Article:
On 01/23/16 09:15, Kevin Oberman wrote:

> Are you sure of this? I have not looked at the code, but my former
> colleagues at the high performance research network ESnet claim at
> http://fasterdata.es.net/data-transfer-tools/say-no-to-scp/  that the
> internal buffers and effective window size have recently been increased
> from 64KB to 1MB an allow for transfer rates of up to 140 Mbps over a link
> with 53 ms. latency. With the HPN patches, they report 1.2 Gbps, making HPN
> patches still significant over high latency paths.

DES wrote:

>  The buffer code in 7.1
> supports dynamically-sized buffers with a hard limit of 128 MB.  The
> default window size for client sessions is 2 MB, or 1 MB if associated
> with a tty.  I'm not sure what the maximum size is. 

I'll try to do some cross-country or trans-Atlantic testing this weekend
or next week, using a mix of ssh versions and HPN-patched versus not
(and CentOS vs. FreeBSD vs. possibly Debian unstable with the 4.2+
kernel as yet another degree of freedom).  I'll see what basic results I
can get and we can update fasterdata.es.net as necessary.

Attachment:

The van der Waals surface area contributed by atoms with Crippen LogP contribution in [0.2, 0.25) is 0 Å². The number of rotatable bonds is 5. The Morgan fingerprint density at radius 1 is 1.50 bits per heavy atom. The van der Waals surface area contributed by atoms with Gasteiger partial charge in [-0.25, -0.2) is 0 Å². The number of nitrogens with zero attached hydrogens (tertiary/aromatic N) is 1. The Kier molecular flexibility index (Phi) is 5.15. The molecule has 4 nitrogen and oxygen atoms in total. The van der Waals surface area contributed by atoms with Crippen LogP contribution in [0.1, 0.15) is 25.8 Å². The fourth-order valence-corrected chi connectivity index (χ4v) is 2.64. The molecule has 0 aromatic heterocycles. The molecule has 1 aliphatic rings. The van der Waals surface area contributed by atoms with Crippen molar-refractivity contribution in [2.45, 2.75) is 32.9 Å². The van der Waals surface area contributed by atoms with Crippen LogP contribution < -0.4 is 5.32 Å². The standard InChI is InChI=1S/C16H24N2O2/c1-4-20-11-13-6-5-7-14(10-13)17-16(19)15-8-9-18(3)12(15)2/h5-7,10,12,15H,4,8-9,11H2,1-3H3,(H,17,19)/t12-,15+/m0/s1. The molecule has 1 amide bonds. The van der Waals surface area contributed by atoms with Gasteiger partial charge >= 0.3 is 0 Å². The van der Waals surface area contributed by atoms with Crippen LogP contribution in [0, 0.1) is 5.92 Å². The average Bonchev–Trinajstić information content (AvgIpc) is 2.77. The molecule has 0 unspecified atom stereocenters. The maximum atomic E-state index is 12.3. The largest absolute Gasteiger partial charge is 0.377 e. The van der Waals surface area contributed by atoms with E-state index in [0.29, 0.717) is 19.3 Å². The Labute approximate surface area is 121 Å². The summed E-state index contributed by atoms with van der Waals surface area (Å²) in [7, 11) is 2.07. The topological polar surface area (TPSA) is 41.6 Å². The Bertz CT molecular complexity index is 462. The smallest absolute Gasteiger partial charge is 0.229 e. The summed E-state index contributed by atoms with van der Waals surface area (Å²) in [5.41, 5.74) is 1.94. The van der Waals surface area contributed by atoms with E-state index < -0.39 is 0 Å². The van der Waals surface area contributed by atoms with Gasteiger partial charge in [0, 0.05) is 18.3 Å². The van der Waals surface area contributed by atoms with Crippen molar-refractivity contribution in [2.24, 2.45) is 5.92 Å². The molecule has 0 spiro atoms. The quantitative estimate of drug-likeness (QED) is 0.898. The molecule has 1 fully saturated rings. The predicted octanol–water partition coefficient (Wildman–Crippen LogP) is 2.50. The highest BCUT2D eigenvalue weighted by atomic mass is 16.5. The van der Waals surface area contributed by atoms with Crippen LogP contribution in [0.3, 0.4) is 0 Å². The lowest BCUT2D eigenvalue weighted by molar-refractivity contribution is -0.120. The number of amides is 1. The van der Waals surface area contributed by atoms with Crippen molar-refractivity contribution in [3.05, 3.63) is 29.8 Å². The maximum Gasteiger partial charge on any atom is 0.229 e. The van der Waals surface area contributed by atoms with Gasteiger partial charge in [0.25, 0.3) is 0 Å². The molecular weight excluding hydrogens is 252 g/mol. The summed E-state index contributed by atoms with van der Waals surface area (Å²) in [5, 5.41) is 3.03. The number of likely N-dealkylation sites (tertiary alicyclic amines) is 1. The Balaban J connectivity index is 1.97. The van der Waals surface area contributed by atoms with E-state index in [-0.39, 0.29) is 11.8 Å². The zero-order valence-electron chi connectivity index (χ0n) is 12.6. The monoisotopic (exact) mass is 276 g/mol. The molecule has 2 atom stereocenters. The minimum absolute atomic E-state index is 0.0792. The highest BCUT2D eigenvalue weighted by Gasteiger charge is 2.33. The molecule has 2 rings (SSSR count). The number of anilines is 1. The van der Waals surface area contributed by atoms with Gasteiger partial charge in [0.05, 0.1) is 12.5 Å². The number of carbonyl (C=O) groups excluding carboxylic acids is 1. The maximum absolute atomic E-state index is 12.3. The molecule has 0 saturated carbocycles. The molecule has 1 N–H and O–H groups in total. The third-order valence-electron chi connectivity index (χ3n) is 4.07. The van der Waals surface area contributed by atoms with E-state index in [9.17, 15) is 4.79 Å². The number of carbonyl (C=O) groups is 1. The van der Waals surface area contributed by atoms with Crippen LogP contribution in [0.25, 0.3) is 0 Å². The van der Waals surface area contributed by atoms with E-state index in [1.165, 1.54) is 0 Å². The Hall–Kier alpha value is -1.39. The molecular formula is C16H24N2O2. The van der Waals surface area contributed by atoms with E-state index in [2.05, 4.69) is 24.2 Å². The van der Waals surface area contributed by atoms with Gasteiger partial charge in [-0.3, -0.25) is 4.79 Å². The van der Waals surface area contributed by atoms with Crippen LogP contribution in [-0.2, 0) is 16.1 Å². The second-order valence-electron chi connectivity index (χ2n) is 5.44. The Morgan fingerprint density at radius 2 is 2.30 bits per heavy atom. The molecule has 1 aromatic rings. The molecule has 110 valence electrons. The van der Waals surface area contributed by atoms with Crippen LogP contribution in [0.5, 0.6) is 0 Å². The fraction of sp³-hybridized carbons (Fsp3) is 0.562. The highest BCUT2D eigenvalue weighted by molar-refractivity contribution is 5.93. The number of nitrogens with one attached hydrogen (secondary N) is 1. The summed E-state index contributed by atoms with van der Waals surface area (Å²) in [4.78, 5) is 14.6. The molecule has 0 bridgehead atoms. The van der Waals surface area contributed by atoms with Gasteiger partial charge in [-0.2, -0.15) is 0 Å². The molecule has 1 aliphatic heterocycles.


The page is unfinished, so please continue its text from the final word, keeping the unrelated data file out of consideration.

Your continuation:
> That said, scp still performed poorly when compared to other technologies
> (i.e. GridFTP) for bulk data transfer over high-latency high-bandwidth
> links. (ESnet provides links of up to 400 Gbps between the US and Europe as
> well as within the US, so this sort of thing is quite important to them.)

That it is!

> scp is a horrible protocol, use sftp or (preferably) rsync over ssh.

I still think <anything> over ssh transport is lousy for bulk-data
transfers, but it is the one thing that's generally installed by default
on every OS and and is allowed by many firewalls.  And, of course, it
encrypts in flight.  Certainly gridFTP, aspera (if you can afford it!)
and other packages optimized for bulk data transfer will work better.


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